Optimal portfolio allocations to gold

The World Gold Council released a study in 2019 that showed that institutional investors with an asset allocation similar to that of U.S. pension funds would have benefited from including gold. The Council’s analysis showed that adding 2%, 5%, or 10% would have resulted in higher risk-adjusted returns. The study adds, “Asset allocation analysis indicates that, for U.S. dollar-based investors, holding 2% to 10% in gold as part of a well-diversified portfolio can improve performance even more. Broadly speaking, the higher the risk in the portfolio—whether in terms of volatility, illiquidity or concentration of assets—the larger the required allocation to gold, within the range in consideration, to offset that risk.”

In a 2006 study, Richard Michaud, Robert Michaud, and Katharine Pulvermacher of New Frontier Advisors demonstrated that gold was part of the optimal portfolio for investors at all levels of risk-preference tolerances—not just for a balanced investor. Adjusting for uncertainty and seeking the most robust solution, they found that for risk-level tolerances consistent with a balanced investor (risk of around 10% standard deviation), the optimal allocation to gold was found to be above 10% in the base-case scenario using multiple asset classes and historical market data.

Figure 17 is from the Michaud et al. study. It shows the optimal portfolio weight in gold and the maximum (upper) and minimum (lower) allocations at different levels of target portfolio risk.

FIGURE 17: STATISTICAL SIGNIFICANCE OF GOLD REF ALLOCATION AND
10TH AND 90TH PERCENTILES BASE CASE (1974–2005)

Source: Michaud et al., 2006

Using a more conservative set of assumptions with estimated portfolio inputs, Michaud et al. found that the optimal allocation to gold was close to 5% at risk levels consistent with a balanced investor. Figure 18 shows the optimal portfolio weight in gold and the maximum (upper) and minimum (lower) allocations at different levels of target portfolio risk in their conservative case.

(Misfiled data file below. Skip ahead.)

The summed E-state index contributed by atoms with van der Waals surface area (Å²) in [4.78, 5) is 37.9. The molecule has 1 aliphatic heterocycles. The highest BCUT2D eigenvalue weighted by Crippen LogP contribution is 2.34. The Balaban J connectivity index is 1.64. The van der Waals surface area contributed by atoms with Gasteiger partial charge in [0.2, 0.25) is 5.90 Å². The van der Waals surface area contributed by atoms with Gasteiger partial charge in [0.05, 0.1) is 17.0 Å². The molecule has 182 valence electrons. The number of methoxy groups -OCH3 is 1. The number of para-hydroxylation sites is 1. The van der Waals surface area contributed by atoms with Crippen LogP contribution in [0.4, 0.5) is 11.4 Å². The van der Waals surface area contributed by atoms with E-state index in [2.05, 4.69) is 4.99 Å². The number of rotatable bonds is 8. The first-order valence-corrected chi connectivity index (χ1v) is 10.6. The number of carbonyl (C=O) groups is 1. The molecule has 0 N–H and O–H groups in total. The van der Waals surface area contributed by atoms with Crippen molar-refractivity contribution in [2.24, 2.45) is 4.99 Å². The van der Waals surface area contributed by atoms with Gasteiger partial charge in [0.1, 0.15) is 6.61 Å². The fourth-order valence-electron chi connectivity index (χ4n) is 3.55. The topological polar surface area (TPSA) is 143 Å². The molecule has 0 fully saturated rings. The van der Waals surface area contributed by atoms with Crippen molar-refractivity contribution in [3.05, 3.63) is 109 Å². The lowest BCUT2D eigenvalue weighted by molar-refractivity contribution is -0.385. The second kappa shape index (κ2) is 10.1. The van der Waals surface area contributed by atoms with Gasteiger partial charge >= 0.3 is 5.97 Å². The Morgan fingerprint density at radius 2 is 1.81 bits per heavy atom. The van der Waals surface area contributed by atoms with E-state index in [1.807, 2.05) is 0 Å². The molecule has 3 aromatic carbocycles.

FIGURE 18: STATISTICAL SIGNIFICANCE OF GOLD ALLOCATION AND
10TH AND 90TH PERCENTILES BASE CASE—RETURN PREMIUMS (1974–2005)

Source: Michaud et al., 2006

But has gold boosted risk-adjusted returns for a more typical portfolio? What has the optimal allocation to gold been for such a portfolio? These are more important questions than finding the optimal allocation across a broad universe of asset classes that are more commonly held in large pension portfolios.

First, we define typical: The most common portfolio is one that contains a 60% allocation to equities and a 40% allocation to bonds, or what the literature might refer to as a traditional “balanced portfolio.”

As a test of gold’s possible diversifying power, we can use this typical portfolio and add a varying percentage allocation to gold to determine whether we can increase risk-adjusted returns. We will represent stocks in the portfolio with the Vanguard Total Stock Market Index, and for bonds, we will use the 10-year Treasury Total Return Index.

Figure 19 shows the risk-adjusted return ratio (Sharpe) as a function of the allocation to gold from 1973 to 2019. A balanced portfolio consisting of 60% stocks and 40% bonds has a Sharpe ratio of 0.9440 over the time frame.

FIGURE 19: RISK-REWARD RATIO AS A FUNCTION OF ALLOCATION
TO GOLD FOR A BALANCED INVESTOR (1973–12/31/2019)

Source: Flexible Plan Investments

Therefore, all of the “dots” left of the vertical line are portfolios that dominate a balanced portfolio in terms of risk-adjusted returns. In finance parlance, these portfolios are considered to lie on the “efficient frontier.” Table 3 shows a more complete breakdown, providing data points for various levels of allocation to gold and the resulting total portfolio risk-reward ratio. All portfolios with allocations to gold ranging from 5%–35% have been superior to a traditional balanced fund in terms of risk-reward ratio.

As Table 3 demonstrates, it has been possible to allocate as much as 35% to gold in a portfolio and still have a superior risk-reward ratio to a portfolio that holds only a balanced fund. This also shows that the optimal allocation from a risk-reward standpoint has been to allocate 20% to gold and 80% to a balanced portfolio.

TABLE 3: RISK-REWARD RATIOS OF PORTFOLIOS WITH DIFFERENT ALLOCATIONS
TO GOLD AND A BALANCED FUND

Source: Flexible Plan Investments

This is 5% lower than was optimal when we first released this paper in 2013—falling from 25% to 20%. Diversification has become relatively less important than returns in creating the best risk-adjusted portfolio, the bulk of that attributable to the relative strength in equities (excluding 2018, in which the S&P returned negative performance). Table 4 compares this “optimal portfolio” with both gold and a balanced portfolio.

TABLE 4: GOLD VS. A BALANCED PORTFOLIO VS. AN ‘OPTIMAL PORTFOLIO’

Source: Flexible Plan Investments

Looking at Table 4, we see that this optimal portfolio that includes gold has almost the same return as the balanced portfolio, lower risk on an annualized basis, and higher risk-adjusted return than either a “gold-only” or a traditional “balanced portfolio.”

Concluding thoughts on the evidence